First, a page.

RGB continues to grow its practice. Additional architectural design staff joined the RGB team recently. These talented designers are currently supporting client projects in public safety design, commercial design, and educational design. RGB also announces that Frederick Love, AIA is working with our team as a historic consultant. Luis Contes, Assoc. AIA joined RGB Architects as Intern Architect. Luis graduated from New England Institute of Technology with a bachelor of science in Architecture and resides in Southbridge, MA. Luis is currently working on renovation projects for area school districts and design for reconstruction of Roger Williams Park Carriage House. René Brakels joined RGB Architects as a Job Captain. René brings experience in residential, commercial, educational design, andurban planning projects completed in Europe. René is a licensed architect in he Netherlands and holds a BSc in Engineering/Architecture from the HAN University, The Netherlands and MSc in Architectural Design from the University of Delft. René resides in Cranston, RI and is currently designing commercial and retail projects for clients in several states. Pedro Hernandez joined RGB Architects as an Intern Architect. Pedro is a graduate of Roger Williams University with a Masters of Architecture. Pedro is a resident of Pawtucket, RI. Pedro is currently part of RGB’s design team for a new Public Safety Complex in North Providence.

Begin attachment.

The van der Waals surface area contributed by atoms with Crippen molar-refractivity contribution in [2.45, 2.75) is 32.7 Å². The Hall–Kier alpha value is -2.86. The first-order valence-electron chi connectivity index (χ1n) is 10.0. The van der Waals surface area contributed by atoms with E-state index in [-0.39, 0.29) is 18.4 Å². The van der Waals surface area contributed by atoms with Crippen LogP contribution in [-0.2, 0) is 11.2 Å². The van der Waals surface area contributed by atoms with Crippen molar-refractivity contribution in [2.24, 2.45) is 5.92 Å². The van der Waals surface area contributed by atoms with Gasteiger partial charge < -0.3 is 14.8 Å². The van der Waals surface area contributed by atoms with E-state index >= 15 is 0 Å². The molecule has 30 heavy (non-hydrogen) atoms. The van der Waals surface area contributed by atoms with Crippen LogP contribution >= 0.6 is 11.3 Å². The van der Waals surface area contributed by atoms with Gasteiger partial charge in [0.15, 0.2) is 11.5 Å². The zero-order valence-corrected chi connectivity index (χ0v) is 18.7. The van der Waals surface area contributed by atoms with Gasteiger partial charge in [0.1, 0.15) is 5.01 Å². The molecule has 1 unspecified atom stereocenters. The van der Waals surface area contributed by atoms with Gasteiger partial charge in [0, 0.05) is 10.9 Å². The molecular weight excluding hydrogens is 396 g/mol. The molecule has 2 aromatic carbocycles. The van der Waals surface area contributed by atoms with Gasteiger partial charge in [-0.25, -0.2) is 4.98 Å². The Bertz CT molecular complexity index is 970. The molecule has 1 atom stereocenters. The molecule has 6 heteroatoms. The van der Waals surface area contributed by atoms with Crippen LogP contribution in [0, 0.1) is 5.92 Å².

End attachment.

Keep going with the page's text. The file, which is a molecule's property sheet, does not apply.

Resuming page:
Frederick R. Love, AIA, a former long-term RGB employee, is again working with us on historic preservation projects. Fred has been an independent consultant since 2001. His continuing commitment to historic preservation spans more than twenty years of impactful projects. His work on Franklin Court in Philadelphia for the National Park Service, The Rhode Island Supreme Court Building for the Public Building Authority, Manchester Street Power Plant for Bechtel Corporation, and Providence’s City Hall, illustrate just a few of his successes.
Fred provides a knowledgeable, historic perspective to projects. He worked to restore Pawtucket’s Slater Park Carousel in 1978 through a Federal Grant in Aid project, and he’s currently working with RGB to again assess the historic site’s condition. We’re proud to say that together, we’ll make history again.
RGB is now a Veteran-Owned Small Business Enterprise certified by the U.S. Department of Veterans Affairs under the Vets First Verification Program.
RGB Managing Principal David DeQuattro served as a member of the National Guard. RGB has a history of service to our nation’s military and is a past recipient of a Letter of Commendation for design from the United States Navy.